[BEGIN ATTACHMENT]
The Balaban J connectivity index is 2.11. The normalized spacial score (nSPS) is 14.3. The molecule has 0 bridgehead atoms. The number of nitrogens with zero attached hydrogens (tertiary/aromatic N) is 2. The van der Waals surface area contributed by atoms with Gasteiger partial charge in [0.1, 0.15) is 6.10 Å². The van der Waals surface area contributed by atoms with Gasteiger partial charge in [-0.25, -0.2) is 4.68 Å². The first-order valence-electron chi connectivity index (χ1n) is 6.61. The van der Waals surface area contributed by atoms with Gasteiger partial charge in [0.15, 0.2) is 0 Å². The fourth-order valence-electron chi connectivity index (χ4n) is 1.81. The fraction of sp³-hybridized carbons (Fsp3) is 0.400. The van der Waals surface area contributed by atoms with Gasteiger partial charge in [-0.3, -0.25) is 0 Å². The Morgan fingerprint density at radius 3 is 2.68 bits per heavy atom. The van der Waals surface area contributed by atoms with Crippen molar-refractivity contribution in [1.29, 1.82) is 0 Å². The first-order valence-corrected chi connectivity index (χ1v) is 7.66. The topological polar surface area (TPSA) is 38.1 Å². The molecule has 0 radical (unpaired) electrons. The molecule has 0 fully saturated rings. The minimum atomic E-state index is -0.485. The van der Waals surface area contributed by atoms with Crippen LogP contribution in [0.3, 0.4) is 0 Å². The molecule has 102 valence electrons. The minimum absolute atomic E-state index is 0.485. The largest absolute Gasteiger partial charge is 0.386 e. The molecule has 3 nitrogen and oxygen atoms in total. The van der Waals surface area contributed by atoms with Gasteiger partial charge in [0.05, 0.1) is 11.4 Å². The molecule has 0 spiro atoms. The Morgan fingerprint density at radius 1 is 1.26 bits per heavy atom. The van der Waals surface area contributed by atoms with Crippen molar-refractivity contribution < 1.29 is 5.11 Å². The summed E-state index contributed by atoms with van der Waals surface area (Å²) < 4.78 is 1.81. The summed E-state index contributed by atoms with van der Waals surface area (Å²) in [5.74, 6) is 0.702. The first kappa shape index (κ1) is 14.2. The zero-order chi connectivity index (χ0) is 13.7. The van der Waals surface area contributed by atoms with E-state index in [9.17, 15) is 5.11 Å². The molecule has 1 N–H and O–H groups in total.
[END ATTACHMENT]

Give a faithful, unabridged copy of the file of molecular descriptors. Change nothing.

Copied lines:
The Balaban J connectivity index is 2.11. The normalized spacial score (nSPS) is 14.3. The molecule has 0 bridgehead atoms. The number of nitrogens with zero attached hydrogens (tertiary/aromatic N) is 2. The van der Waals surface area contributed by atoms with Gasteiger partial charge in [0.1, 0.15) is 6.10 Å². The van der Waals surface area contributed by atoms with Gasteiger partial charge in [-0.25, -0.2) is 4.68 Å². The first-order valence-electron chi connectivity index (χ1n) is 6.61. The van der Waals surface area contributed by atoms with Gasteiger partial charge in [0.15, 0.2) is 0 Å². The fourth-order valence-electron chi connectivity index (χ4n) is 1.81. The fraction of sp³-hybridized carbons (Fsp3) is 0.400. The van der Waals surface area contributed by atoms with Gasteiger partial charge in [-0.3, -0.25) is 0 Å². The Morgan fingerprint density at radius 3 is 2.68 bits per heavy atom. The van der Waals surface area contributed by atoms with Crippen molar-refractivity contribution in [1.29, 1.82) is 0 Å². The first-order valence-corrected chi connectivity index (χ1v) is 7.66. The topological polar surface area (TPSA) is 38.1 Å². The molecule has 0 radical (unpaired) electrons. The molecule has 0 fully saturated rings. The minimum atomic E-state index is -0.485. The van der Waals surface area contributed by atoms with Crippen LogP contribution in [0.3, 0.4) is 0 Å². The molecule has 102 valence electrons. The minimum absolute atomic E-state index is 0.485. The largest absolute Gasteiger partial charge is 0.386 e. The molecule has 3 nitrogen and oxygen atoms in total. The van der Waals surface area contributed by atoms with Gasteiger partial charge in [0.05, 0.1) is 11.4 Å². The molecule has 0 spiro atoms. The Morgan fingerprint density at radius 1 is 1.26 bits per heavy atom. The van der Waals surface area contributed by atoms with Crippen molar-refractivity contribution < 1.29 is 5.11 Å². The summed E-state index contributed by atoms with van der Waals surface area (Å²) < 4.78 is 1.81. The summed E-state index contributed by atoms with van der Waals surface area (Å²) in [5.74, 6) is 0.702. The first kappa shape index (κ1) is 14.2. The zero-order chi connectivity index (χ0) is 13.7. The van der Waals surface area contributed by atoms with E-state index in [9.17, 15) is 5.11 Å². The molecule has 1 N–H and O–H groups in total.